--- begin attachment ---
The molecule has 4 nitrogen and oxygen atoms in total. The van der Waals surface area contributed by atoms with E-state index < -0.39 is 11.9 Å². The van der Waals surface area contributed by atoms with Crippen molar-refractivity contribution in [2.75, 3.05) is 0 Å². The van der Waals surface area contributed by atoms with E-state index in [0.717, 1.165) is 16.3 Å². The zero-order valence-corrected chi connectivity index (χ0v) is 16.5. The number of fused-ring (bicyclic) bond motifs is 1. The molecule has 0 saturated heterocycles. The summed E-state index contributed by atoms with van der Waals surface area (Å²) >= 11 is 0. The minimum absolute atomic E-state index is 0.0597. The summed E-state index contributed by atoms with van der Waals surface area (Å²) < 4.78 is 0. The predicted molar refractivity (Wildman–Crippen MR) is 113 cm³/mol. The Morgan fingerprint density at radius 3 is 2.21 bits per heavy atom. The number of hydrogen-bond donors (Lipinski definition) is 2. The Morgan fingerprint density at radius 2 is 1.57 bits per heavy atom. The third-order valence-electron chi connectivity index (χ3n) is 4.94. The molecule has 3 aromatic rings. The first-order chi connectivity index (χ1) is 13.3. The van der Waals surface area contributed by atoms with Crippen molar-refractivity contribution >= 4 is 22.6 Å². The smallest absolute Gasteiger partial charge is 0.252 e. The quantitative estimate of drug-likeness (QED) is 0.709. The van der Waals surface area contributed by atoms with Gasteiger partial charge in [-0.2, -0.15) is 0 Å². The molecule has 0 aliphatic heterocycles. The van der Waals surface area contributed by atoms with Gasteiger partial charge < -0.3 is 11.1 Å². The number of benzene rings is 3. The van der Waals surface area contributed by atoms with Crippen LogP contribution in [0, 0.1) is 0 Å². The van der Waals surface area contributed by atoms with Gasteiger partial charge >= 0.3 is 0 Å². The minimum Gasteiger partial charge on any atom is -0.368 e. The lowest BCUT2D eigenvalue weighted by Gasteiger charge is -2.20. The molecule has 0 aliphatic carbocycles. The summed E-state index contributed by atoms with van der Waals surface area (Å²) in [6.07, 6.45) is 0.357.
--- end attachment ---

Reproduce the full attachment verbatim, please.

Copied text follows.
The molecule has 4 nitrogen and oxygen atoms in total. The van der Waals surface area contributed by atoms with E-state index < -0.39 is 11.9 Å². The van der Waals surface area contributed by atoms with Crippen molar-refractivity contribution in [2.75, 3.05) is 0 Å². The van der Waals surface area contributed by atoms with E-state index in [0.717, 1.165) is 16.3 Å². The zero-order valence-corrected chi connectivity index (χ0v) is 16.5. The number of fused-ring (bicyclic) bond motifs is 1. The molecule has 0 saturated heterocycles. The summed E-state index contributed by atoms with van der Waals surface area (Å²) >= 11 is 0. The minimum absolute atomic E-state index is 0.0597. The summed E-state index contributed by atoms with van der Waals surface area (Å²) < 4.78 is 0. The predicted molar refractivity (Wildman–Crippen MR) is 113 cm³/mol. The Morgan fingerprint density at radius 3 is 2.21 bits per heavy atom. The number of hydrogen-bond donors (Lipinski definition) is 2. The Morgan fingerprint density at radius 2 is 1.57 bits per heavy atom. The third-order valence-electron chi connectivity index (χ3n) is 4.94. The molecule has 3 aromatic rings. The first-order chi connectivity index (χ1) is 13.3. The van der Waals surface area contributed by atoms with Crippen molar-refractivity contribution >= 4 is 22.6 Å². The smallest absolute Gasteiger partial charge is 0.252 e. The quantitative estimate of drug-likeness (QED) is 0.709. The van der Waals surface area contributed by atoms with Gasteiger partial charge in [-0.2, -0.15) is 0 Å². The molecule has 0 aliphatic heterocycles. The van der Waals surface area contributed by atoms with Gasteiger partial charge < -0.3 is 11.1 Å². The number of benzene rings is 3. The van der Waals surface area contributed by atoms with Crippen LogP contribution in [0, 0.1) is 0 Å². The van der Waals surface area contributed by atoms with Gasteiger partial charge >= 0.3 is 0 Å². The minimum Gasteiger partial charge on any atom is -0.368 e. The lowest BCUT2D eigenvalue weighted by Gasteiger charge is -2.20. The molecule has 0 aliphatic carbocycles. The summed E-state index contributed by atoms with van der Waals surface area (Å²) in [6.07, 6.45) is 0.357.